On the way Christ feeds the Church with Word and Sacraments, and it has the gift of the Spirit in order that it may not lose the way.
(Basis of Union)
It’s only been a few weeks since the beginning of COVID-19 restrictions on how we gather as communities, though it feels like months for many of us!
Over the last couple of weeks, I’ve talked with and listened to many ministry agents, Presbytery Ministers and Chairpersons across the Synod, as well as with members of the Synod Intercultural Forum and Synod intercultural Leadership Development Ministry staff. This has included informal calls and videoconference meetings, as we work together in ministry, all part of the one body in Christ.
With the initial constant changes to restrictions and guidelines introduced by public health authorities, new considerations for ministry practice are continuing to emerge, which in turn need to be matched to the cultures and contexts of our Church.
Some important topics and themes have emerged that relate specifically to ministry practice.
The ongoing theological and spiritual work of ministry – sustaining ministry practice
Beyond the practical questions about how we keep connected or use our energies, ancient questions are emerging in new ways or with a new poignancy, about the very nature of Christian community and the ministry needs of our communities. What sustains us in our lives of faith? How can we be communities of disciples witnessing to the life of Christ in our wider world? What discernment and reshaping of the ministry and mission of our communities are we being called to? How we can serve the world God loves in justice and peace? We are finding many of our cultural assumptions of ministry are being challenged, as deep theological questions arise in our changed ministry contexts. They bring us to deep theological work on themes such as death and resurrection, incarnation and community, justice and the meaning of mission, experience of God and of being human, and the changing shape of vulnerability and safety, work and home.
We have a rich resource of local theologians to draw upon, such as:
- By the Well
- University of Divinity
- Fran Barber’s Continuing Education for Ministry – VicTas Facebook group
Ultimately, every minister needs to give dedicated and prayerful time to this essential work that emerges from our own ministry practice and context. Keeping connected with ministry colleagues through Presbytery, peer learning and collegial groups is as important as ever. As you take the time to do this work, may it be a life-giving gift to sustain and renew your life of faith, and that of your communities, in Christ.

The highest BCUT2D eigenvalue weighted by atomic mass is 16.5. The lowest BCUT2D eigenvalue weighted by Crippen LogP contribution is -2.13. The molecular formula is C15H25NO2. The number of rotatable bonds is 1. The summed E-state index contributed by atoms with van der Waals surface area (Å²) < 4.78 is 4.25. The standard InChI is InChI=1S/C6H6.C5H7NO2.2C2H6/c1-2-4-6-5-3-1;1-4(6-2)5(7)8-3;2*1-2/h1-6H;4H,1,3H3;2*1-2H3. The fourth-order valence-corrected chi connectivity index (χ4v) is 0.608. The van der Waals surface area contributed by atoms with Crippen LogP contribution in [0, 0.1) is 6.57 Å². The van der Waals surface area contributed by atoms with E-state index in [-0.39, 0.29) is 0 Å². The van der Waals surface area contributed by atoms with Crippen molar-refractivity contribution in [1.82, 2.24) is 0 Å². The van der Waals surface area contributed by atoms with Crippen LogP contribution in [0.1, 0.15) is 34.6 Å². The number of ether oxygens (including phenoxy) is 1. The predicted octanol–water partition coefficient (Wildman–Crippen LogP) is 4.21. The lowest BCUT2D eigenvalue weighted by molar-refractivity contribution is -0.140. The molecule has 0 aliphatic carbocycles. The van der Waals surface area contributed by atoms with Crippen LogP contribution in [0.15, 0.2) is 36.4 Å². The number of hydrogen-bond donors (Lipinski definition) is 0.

Self-care in ministry
The need to adapt ministry to constantly changing conditions has been demanding for many ministry agents, both personally and communally. Many of us have felt stretched or overstretched, especially during the intense period of Holy Week and Easter. As we sought to provide ways for our communities to share the journey of Jesus to the cross, to remain with him in the darkness, and then to share the joy of the risen Christ among us, we may have found our own faith journeys in these challenging times to be particularly taken up in the Christ of our faith.
At the best of times, most ministry agents are tired in the days after Easter. This year, many of us are exhausted; and we are now taking stock and planning how our ministry practice can be more sustainable for the continuing road ahead. One metaphor I’ve heard is preparing for a marathon rather than a sprint. Many of us are recognising the need to develop new strategies to ensure time for prayer, study and self-care – for the sake of ourselves, our families and our communities. I encourage you to talk and work together with your Church Council and with your professional supervisor in this discernment and planning.
Reducing the risk amongst vulnerable groups – when a minister is part of a vulnerable group
Those at greater risk of serious illness from COVID-19 are being urged to take higher precautions to protect themselves. Those who are over 70, over 65 with chronic health conditions, immune-compromised, and Indigenous people over 50 with chronic health conditions are all urged to stay at home. This advice includes ministry agents in these at-risk groups, whether retired or in active placement, who would have otherwise led funerals. If you are in these risk groups, please consider how you might hand over this aspect of ministry. Talk with your Church Council, and have clear arrangements in place in advance as to who may be called on for funerals, especially where the person has died with confirmed or suspected COVID-19.
Keeping in touch with latest developments and civic authority announcements re COVID-19
I encourage you to access the Synod’s regular e-News Updates regarding COVID-19, including the Frequently Asked Questions and the relevant government websites, which can also be found in the e-news update.
My prayer is that this may be a time of remembering that we are many parts of one body in Christ, the One in whom we find our life; that we each bring our own gifts to contribute to building us up as one whole; and the Spirit is with us always, that we may not lose the way.
Your own communities and the wider Church are deeply grateful for how you are engaging in ministry in these changed and changing times.
May the Spirit guide, sustain and uphold you in the grace and love of God we know in Christ Jesus.
Grace and peace,
Rev Denise Liersch